Swansea is now represented in the Pro 12 league by the Ospreys regional side, based at the Liberty Stadium which is shared with Swansea City Football Club.

Swansea continue as a semi-pro side at St Helen’s, which is also used by Glamorgan County Cricket Club for an annual week-long Swansea Festival. Glamorgan no longer play regularly at the ground, which has decidedly seen better days.

One of which is remembered in Frank’s evocative painting of the day the Baa-Baas would come to town.

Frank lists Edward Hopper, Norman Rockwell and Howard Hodgkin among his influences. “Formaldehyde, unmade beds, video art, flashing lights and most installation art hold no interest” for him.

You can discover more about Frank’s work on his website frankaustin.co.uk

Dad’s Army: No need to panic

TOMORROW is the 75th anniversary of the first day of the Three Night Blitz of Swansea, when German bombers devastated the town with high explosive and incendiary bombs.

So perhaps it was timely that The Current Mrs Feeney and I spent this afternoon watching the recently released Dad’s Army cinema version of the much-loved tv series about a Home Guard platoon in a quiet South Coast town.

Coincidentally, my 101-year-old father this week was recalling his experience of the Three Night Blitz. In 1941 he had not yet been called up to the armed forces. As a tinplate worker, he was in a reserved occupation, carrying out work that was classed as vital to the country’s war effort.

On the night the blitz of Swansea started, he was on Air Raid Patrol (ARP) warden duties in Waunarlwydd, a village a few miles outside the town, where he and my mother were living with her parents.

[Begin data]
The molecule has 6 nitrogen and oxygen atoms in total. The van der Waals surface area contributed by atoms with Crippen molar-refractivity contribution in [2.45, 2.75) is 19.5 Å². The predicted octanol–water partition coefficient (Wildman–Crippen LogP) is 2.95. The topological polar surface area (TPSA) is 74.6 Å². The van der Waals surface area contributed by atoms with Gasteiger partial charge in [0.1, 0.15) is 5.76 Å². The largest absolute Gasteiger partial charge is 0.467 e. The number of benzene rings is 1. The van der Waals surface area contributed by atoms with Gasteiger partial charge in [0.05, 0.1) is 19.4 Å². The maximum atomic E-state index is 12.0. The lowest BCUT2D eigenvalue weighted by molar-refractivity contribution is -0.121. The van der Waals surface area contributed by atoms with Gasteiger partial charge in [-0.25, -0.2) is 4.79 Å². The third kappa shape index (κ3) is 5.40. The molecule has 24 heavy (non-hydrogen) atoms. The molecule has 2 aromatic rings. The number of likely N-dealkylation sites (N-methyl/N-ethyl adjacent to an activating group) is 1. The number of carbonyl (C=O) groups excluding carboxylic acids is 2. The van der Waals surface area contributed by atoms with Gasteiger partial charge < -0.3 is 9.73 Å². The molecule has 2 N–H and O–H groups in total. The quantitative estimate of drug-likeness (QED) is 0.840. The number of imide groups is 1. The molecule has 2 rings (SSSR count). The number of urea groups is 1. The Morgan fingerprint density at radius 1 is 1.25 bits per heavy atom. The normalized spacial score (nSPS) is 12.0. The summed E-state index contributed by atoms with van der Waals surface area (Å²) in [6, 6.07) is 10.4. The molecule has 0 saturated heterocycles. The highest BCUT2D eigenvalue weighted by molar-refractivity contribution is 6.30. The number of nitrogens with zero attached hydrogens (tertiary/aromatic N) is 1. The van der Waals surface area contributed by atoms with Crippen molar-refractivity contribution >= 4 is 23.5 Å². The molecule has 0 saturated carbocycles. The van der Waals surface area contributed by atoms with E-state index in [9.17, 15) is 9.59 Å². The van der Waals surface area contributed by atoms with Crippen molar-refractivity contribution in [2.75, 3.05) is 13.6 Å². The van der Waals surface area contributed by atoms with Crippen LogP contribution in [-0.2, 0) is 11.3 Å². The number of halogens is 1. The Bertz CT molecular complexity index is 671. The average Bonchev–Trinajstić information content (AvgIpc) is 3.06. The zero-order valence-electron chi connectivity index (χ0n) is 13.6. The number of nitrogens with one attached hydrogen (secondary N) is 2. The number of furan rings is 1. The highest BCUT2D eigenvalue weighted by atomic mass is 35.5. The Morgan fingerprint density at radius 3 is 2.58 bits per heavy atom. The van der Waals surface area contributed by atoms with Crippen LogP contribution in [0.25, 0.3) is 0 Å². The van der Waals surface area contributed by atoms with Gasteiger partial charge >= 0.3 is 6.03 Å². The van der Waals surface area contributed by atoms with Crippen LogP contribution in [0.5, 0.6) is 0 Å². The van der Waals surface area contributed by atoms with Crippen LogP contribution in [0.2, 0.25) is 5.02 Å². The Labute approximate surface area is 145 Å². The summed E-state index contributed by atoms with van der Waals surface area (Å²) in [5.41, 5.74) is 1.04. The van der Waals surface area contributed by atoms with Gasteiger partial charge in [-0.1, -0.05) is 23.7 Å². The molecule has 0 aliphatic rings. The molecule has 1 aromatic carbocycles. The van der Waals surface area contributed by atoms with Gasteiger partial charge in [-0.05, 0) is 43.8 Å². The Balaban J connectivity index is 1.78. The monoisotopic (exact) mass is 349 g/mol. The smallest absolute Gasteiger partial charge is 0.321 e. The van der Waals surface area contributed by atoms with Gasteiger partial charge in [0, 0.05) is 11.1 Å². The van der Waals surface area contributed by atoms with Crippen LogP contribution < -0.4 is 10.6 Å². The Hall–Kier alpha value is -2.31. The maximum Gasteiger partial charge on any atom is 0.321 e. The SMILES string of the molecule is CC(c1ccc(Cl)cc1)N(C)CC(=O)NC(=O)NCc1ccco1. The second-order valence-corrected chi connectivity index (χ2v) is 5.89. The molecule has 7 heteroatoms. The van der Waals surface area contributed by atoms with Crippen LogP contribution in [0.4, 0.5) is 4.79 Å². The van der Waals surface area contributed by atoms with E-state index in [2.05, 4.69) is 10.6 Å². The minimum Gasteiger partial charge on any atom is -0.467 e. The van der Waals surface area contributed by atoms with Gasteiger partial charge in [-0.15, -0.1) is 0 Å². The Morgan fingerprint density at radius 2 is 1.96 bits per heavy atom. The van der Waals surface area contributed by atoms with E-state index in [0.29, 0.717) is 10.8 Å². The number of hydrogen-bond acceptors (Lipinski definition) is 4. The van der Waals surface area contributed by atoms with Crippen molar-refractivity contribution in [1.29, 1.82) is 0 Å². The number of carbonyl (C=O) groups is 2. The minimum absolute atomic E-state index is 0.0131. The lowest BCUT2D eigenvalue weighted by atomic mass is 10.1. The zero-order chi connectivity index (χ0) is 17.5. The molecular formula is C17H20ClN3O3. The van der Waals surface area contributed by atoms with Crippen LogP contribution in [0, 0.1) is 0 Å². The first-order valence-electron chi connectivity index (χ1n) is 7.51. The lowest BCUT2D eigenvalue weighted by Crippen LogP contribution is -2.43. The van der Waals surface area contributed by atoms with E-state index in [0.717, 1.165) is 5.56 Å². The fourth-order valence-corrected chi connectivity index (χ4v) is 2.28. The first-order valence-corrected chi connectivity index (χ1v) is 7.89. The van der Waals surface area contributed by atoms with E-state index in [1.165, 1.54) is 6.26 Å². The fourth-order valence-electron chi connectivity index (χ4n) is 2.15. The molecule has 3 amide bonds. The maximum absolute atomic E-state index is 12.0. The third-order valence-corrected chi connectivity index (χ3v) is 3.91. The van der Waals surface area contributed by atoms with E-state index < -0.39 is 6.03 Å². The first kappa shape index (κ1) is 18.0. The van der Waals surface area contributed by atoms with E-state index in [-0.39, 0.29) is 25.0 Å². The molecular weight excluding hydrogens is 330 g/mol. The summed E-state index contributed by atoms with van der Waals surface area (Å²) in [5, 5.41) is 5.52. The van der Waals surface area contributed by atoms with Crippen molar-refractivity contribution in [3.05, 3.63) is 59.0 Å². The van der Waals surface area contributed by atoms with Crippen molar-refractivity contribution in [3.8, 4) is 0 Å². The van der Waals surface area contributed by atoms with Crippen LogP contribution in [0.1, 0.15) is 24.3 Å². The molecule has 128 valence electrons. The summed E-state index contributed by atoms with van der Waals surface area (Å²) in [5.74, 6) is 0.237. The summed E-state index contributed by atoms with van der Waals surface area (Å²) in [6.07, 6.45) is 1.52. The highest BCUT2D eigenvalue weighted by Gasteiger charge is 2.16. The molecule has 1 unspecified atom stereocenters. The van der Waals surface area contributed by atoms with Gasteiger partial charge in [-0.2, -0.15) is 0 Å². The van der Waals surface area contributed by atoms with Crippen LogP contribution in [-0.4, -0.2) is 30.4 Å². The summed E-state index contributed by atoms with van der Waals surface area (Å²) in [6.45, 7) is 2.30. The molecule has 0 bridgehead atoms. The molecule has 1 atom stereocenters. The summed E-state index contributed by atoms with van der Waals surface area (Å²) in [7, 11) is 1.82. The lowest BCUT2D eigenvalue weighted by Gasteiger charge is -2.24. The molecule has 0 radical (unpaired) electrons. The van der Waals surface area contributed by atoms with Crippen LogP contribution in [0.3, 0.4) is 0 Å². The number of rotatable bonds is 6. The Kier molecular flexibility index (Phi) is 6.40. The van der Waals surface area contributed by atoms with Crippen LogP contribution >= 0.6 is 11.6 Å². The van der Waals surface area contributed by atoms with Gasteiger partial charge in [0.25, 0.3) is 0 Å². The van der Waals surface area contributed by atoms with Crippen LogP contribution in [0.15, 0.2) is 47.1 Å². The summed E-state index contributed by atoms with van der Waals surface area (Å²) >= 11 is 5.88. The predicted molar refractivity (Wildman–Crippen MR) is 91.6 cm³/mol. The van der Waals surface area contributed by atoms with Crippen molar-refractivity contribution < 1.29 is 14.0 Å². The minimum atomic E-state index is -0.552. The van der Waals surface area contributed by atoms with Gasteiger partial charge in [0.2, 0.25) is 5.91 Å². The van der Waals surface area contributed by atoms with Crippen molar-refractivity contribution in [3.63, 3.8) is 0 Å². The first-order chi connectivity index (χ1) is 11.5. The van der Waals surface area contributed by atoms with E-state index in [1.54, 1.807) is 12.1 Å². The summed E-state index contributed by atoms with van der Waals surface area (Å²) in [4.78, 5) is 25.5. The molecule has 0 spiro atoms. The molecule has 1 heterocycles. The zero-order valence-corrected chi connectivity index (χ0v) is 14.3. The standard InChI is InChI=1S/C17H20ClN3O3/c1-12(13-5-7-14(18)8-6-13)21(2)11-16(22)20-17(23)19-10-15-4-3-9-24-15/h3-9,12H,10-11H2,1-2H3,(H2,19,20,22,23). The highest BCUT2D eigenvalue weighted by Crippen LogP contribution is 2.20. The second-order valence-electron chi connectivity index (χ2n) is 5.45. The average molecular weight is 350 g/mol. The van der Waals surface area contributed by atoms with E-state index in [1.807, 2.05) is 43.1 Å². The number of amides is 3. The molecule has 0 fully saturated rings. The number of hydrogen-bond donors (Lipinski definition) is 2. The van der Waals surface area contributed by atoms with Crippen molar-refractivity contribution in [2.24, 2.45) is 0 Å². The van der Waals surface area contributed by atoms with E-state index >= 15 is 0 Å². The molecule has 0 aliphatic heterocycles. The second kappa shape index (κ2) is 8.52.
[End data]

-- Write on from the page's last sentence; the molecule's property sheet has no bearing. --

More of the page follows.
“The air suddenly was full of hissing,” dad told me. Dozens of small incendiary devices started falling all around him and his ARP colleague. They dived behind a garden wall for cover. Luckily for the village, most of the bombs fell on the roadside, where they burned without causing any real damage or danger to life.

But one crashed through the roof and into the attic of a house opposite where dad was sheltering.

“I grabbed my stirrup pump and dashed into the house, up the stairs and into the attic. It had lodged against the wooden rafters,” dad said. He was able to put it out before the fire could get a hold.

When he went home later, he found my mother and her parents taking cover in the Anderson air raid shelter dad had constructed in the garden. It was where the family would spend many more nights before the air raid danger eventually eased.

The following night, dad was on patrol when a high explosive bomb landed on farmland on the edge of the village. Luckily for dad (and by extension for me, because I wasn’t born until nine years after these events) the bomb plunged into the soft ground and failed to detonate.

In the morning, dad went into Swansea to see the devastation. “High Street, Castle Street, Oxford Street – a huge square  where everything had been flattened. The smell of burning everywhere.”

So, back to the film. The critics had been decidedly luke-warm about it; they hadn’t seen what the point had been in making it. I thought it did no harm to the tv series’s legacy, but confirmed that the subject matter was much better suited to the small rather than the big screen.

When it attempts a suitably cinematic finale, it loses the absurdity and innocence that gave the tv episodes their special charm. The moment Captain Mainwaring, Sergeant Wilson and the rest of the platoon start exchanging gunfire with German soldiers, the magic is lost.

Still, Swansea’s very own Catherine Zeta Jones looks wonderful as a writer for The Lady magazine.

Retired Bloke Rating: OK **/5